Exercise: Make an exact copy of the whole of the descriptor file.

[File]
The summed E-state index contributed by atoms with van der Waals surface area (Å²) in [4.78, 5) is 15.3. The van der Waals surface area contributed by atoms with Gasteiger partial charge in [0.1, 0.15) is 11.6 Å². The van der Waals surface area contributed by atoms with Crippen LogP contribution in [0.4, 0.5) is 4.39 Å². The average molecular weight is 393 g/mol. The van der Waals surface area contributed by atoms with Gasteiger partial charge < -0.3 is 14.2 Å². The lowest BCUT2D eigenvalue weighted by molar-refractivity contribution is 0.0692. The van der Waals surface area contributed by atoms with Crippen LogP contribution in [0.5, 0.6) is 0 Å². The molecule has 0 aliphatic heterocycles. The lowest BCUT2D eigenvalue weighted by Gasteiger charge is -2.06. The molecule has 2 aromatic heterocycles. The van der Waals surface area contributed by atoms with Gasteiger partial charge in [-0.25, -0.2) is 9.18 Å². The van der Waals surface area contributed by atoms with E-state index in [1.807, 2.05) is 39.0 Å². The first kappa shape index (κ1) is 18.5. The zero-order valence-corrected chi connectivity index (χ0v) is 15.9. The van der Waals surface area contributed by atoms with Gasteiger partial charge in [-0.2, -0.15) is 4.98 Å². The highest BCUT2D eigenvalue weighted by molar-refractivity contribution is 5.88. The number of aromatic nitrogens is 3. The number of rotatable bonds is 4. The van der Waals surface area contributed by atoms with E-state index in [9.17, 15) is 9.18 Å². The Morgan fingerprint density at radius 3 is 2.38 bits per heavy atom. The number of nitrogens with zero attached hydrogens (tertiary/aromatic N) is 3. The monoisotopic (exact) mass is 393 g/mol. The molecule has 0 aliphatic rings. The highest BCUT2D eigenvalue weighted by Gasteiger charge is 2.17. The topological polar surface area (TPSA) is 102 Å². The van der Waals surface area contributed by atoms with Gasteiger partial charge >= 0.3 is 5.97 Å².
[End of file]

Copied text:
The summed E-state index contributed by atoms with van der Waals surface area (Å²) in [4.78, 5) is 15.3. The van der Waals surface area contributed by atoms with Gasteiger partial charge in [0.1, 0.15) is 11.6 Å². The van der Waals surface area contributed by atoms with Crippen LogP contribution in [0.4, 0.5) is 4.39 Å². The average molecular weight is 393 g/mol. The van der Waals surface area contributed by atoms with Gasteiger partial charge < -0.3 is 14.2 Å². The lowest BCUT2D eigenvalue weighted by molar-refractivity contribution is 0.0692. The van der Waals surface area contributed by atoms with Crippen LogP contribution in [0.5, 0.6) is 0 Å². The molecule has 0 aliphatic heterocycles. The lowest BCUT2D eigenvalue weighted by Gasteiger charge is -2.06. The molecule has 2 aromatic heterocycles. The van der Waals surface area contributed by atoms with Gasteiger partial charge in [-0.25, -0.2) is 9.18 Å². The van der Waals surface area contributed by atoms with E-state index in [1.807, 2.05) is 39.0 Å². The first kappa shape index (κ1) is 18.5. The zero-order valence-corrected chi connectivity index (χ0v) is 15.9. The van der Waals surface area contributed by atoms with Gasteiger partial charge in [-0.2, -0.15) is 4.98 Å². The highest BCUT2D eigenvalue weighted by molar-refractivity contribution is 5.88. The number of aromatic nitrogens is 3. The number of rotatable bonds is 4. The van der Waals surface area contributed by atoms with E-state index in [9.17, 15) is 9.18 Å². The Morgan fingerprint density at radius 3 is 2.38 bits per heavy atom. The number of nitrogens with zero attached hydrogens (tertiary/aromatic N) is 3. The monoisotopic (exact) mass is 393 g/mol. The molecule has 0 aliphatic rings. The highest BCUT2D eigenvalue weighted by Gasteiger charge is 2.17. The topological polar surface area (TPSA) is 102 Å². The van der Waals surface area contributed by atoms with Gasteiger partial charge >= 0.3 is 5.97 Å².